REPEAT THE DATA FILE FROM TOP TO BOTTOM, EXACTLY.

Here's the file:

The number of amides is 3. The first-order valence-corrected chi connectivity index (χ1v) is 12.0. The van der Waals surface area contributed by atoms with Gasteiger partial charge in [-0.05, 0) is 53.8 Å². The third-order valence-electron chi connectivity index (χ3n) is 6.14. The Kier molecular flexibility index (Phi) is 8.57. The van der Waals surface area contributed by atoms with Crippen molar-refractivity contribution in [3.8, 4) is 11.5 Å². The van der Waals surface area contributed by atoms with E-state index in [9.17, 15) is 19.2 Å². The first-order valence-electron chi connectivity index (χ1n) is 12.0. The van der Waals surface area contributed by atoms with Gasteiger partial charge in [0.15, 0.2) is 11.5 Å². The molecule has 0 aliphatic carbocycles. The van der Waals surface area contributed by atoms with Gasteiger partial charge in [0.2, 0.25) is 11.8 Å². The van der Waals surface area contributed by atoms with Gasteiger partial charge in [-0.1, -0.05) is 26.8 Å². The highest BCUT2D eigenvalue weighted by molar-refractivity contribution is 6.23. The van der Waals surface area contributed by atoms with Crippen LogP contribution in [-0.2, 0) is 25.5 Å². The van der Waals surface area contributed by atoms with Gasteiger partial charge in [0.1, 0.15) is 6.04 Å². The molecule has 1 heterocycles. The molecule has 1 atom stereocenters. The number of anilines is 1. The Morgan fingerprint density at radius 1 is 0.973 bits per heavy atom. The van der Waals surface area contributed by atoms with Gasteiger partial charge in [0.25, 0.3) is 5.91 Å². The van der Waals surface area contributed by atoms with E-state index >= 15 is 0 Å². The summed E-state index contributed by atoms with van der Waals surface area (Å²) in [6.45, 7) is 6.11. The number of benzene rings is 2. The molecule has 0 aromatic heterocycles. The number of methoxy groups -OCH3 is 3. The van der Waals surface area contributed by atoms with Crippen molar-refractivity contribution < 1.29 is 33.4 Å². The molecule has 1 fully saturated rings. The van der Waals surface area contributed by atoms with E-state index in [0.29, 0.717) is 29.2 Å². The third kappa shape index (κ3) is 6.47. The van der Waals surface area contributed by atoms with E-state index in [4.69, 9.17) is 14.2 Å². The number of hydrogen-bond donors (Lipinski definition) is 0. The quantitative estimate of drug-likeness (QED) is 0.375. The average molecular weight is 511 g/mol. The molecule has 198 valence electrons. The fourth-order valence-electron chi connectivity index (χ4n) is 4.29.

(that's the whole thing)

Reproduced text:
The number of amides is 3. The first-order valence-corrected chi connectivity index (χ1v) is 12.0. The van der Waals surface area contributed by atoms with Gasteiger partial charge in [-0.05, 0) is 53.8 Å². The third-order valence-electron chi connectivity index (χ3n) is 6.14. The Kier molecular flexibility index (Phi) is 8.57. The van der Waals surface area contributed by atoms with Crippen molar-refractivity contribution in [3.8, 4) is 11.5 Å². The van der Waals surface area contributed by atoms with E-state index in [9.17, 15) is 19.2 Å². The first-order valence-electron chi connectivity index (χ1n) is 12.0. The van der Waals surface area contributed by atoms with Gasteiger partial charge in [0.15, 0.2) is 11.5 Å². The molecule has 0 aliphatic carbocycles. The van der Waals surface area contributed by atoms with Gasteiger partial charge in [0.2, 0.25) is 11.8 Å². The van der Waals surface area contributed by atoms with Gasteiger partial charge in [-0.1, -0.05) is 26.8 Å². The highest BCUT2D eigenvalue weighted by molar-refractivity contribution is 6.23. The van der Waals surface area contributed by atoms with Crippen LogP contribution in [-0.2, 0) is 25.5 Å². The van der Waals surface area contributed by atoms with Gasteiger partial charge in [0.1, 0.15) is 6.04 Å². The molecule has 1 heterocycles. The molecule has 1 atom stereocenters. The number of anilines is 1. The Morgan fingerprint density at radius 1 is 0.973 bits per heavy atom. The van der Waals surface area contributed by atoms with Gasteiger partial charge in [0.25, 0.3) is 5.91 Å². The van der Waals surface area contributed by atoms with E-state index >= 15 is 0 Å². The summed E-state index contributed by atoms with van der Waals surface area (Å²) in [6.45, 7) is 6.11. The number of benzene rings is 2. The molecule has 0 aromatic heterocycles. The number of methoxy groups -OCH3 is 3. The van der Waals surface area contributed by atoms with Crippen molar-refractivity contribution < 1.29 is 33.4 Å². The molecule has 1 fully saturated rings. The van der Waals surface area contributed by atoms with E-state index in [0.29, 0.717) is 29.2 Å². The third kappa shape index (κ3) is 6.47. The van der Waals surface area contributed by atoms with E-state index in [4.69, 9.17) is 14.2 Å². The number of hydrogen-bond donors (Lipinski definition) is 0. The quantitative estimate of drug-likeness (QED) is 0.375. The average molecular weight is 511 g/mol. The molecule has 198 valence electrons. The fourth-order valence-electron chi connectivity index (χ4n) is 4.29.